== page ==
Review: Skydive: Proximity Flight

Since the release of the PlayStation 3, there have been a handful of games that have used the Sixaxis motion controls in a fun way – even fewer that have also made them the primary control method. Gaijin Entertainment, the studio behind War Thunder and Modern Conflict, seem to have taken up the challenge with Skydive: Proximity Flight and, for the most part, have succeeded.

Developer: Gaijin Entertainment
Publisher: Gaijin Entertainment
Reviewed on: PlayStation 3
Also Available On: Xbox 360
Release Date: Available Now

BRB-Score-4

While the name may suggest a skydiving focus, Skydive: Proximity Flight actually puts you in a wingsuit and throws you off of various cliffs and outcroppings – all from the safety of your couch. Gameplay involves manoeuvring your jumper down through a course of overhangs and mountainsides, following defined paths or pulling off stunts or dangerous proximity flying (eh!) to earn points. You also accrue adrenaline, which can be used to provide timed bursts of speed – propelling you ever more quickly towards your crushing demise.

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As mentioned previously, control options vary from standard analog stick movements through to Move and Sixaxis controls (the Kinect can be used for the 360). The requirement for two Move controllers to utilise that option will close that particular door for most people but I was able to test all of the methods; the best hands-down (Eh!) being the Sixaxis option. While you may look like a fool twisting and turning your arms, the controls were precise enough that it was relatively easy to skim cliff faces and tree tops.

The game has four main modes:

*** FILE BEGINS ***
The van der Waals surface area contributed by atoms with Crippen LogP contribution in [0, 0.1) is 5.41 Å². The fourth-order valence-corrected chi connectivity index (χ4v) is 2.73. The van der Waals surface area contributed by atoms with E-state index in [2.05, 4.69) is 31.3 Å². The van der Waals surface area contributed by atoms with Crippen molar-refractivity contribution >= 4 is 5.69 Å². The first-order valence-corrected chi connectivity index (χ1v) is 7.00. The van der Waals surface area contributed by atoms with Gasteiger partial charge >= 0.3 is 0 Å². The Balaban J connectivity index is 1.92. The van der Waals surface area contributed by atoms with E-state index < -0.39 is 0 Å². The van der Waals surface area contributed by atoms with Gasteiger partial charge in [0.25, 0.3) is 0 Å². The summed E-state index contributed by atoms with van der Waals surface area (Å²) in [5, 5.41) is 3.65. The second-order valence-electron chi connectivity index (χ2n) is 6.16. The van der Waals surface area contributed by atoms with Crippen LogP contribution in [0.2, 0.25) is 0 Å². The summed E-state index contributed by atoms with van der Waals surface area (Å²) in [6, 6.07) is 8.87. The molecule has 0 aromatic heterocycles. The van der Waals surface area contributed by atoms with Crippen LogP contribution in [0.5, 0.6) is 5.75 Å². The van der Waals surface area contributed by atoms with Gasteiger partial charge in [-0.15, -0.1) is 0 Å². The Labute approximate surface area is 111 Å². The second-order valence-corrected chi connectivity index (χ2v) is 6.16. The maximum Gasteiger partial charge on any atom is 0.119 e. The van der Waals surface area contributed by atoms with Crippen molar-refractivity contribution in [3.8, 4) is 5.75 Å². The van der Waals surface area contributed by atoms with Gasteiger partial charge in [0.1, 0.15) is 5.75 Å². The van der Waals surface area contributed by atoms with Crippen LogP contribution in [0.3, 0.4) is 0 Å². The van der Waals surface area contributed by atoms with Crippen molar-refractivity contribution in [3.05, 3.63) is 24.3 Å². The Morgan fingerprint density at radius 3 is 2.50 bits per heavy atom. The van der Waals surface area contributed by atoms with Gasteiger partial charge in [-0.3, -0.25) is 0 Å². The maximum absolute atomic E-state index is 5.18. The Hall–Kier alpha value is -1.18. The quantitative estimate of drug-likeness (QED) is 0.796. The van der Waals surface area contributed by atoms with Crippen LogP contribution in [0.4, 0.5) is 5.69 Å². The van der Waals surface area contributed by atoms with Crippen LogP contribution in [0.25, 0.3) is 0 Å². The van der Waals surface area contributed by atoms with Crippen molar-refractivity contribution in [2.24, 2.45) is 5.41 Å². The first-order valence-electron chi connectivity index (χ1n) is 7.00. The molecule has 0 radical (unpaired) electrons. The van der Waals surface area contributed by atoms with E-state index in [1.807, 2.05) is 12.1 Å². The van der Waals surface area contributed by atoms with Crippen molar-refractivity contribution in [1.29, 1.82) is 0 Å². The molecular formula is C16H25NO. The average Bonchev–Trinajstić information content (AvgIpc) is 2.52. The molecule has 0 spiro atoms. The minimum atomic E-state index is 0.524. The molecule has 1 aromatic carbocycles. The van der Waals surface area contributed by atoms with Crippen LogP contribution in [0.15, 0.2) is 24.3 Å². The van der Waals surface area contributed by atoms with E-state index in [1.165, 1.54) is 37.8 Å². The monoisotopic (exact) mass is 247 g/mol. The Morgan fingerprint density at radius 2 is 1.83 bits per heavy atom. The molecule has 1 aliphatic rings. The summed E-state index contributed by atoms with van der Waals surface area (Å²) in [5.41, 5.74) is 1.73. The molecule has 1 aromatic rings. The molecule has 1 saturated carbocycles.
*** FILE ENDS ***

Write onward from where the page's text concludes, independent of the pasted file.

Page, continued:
• Challenges offer numerous tasks like path finding and score chasing. Split across four categories, completing each will reward you with a star score out of three, with one being the requirement to progress to the next task. There were times when a particular challenge was tricky to complete, meaning my progress simply halted until I could overcome it. This type of progression design can often lead to frustration, as it did a few times here.

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  • Adrenaline Races pit you against three other opponents. While reaching the goal requires speed, you also have to find paths through the landscape as well as earn adrenaline to increase your speed. Again, progression could only be achieved by coming first and there are only four races on offer.

skydive_proximity_flight_screen1

  • Freestyle does not need a whole lot of explanation. Suffice it to say, this is where you get to relax and enjoy the view – or attempt to create challenges for your friends…
  • Which leads us to the final mode, Friend’s Challenges. By pulling off daring flights and then uploading them as challenges, you can keep having new reasons to come back and play. Regardless, a full multiplayer mode is sorely missing here.

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Despite being a downloadable title, Skydive: Proximity Flight has some impressive visuals. The landscape is beautiful and unlike other flying games, as the aim is to get as close to it as possible, you get to appreciate it in all its glory. If I had one minor complaint, it would be that the sense of speed is not overly apparent during regular flying. However, the adrenaline boost adds this in spades, with motion blur and colour distortions.

Well-implemented Sixaxis and Move controls
Impressive visuals
Numerous challenges and races
Lack of multiplayer hurts the game

Skydive: Proximity Flight is a fun, niche title, well worth a look if you want something to fill that SSX-shaped hole in your life. The price may be a bit steep (EH!) at £15.99/€19.99/ $19.99 and without a multiplayer mode to justify it, it may be more prudent to wait for a sale or price drop. Regardless, this is a well-made, fun title that justifies its Sixaxis implementation.

Review copy provided by Plan of Attack
Official Game Site

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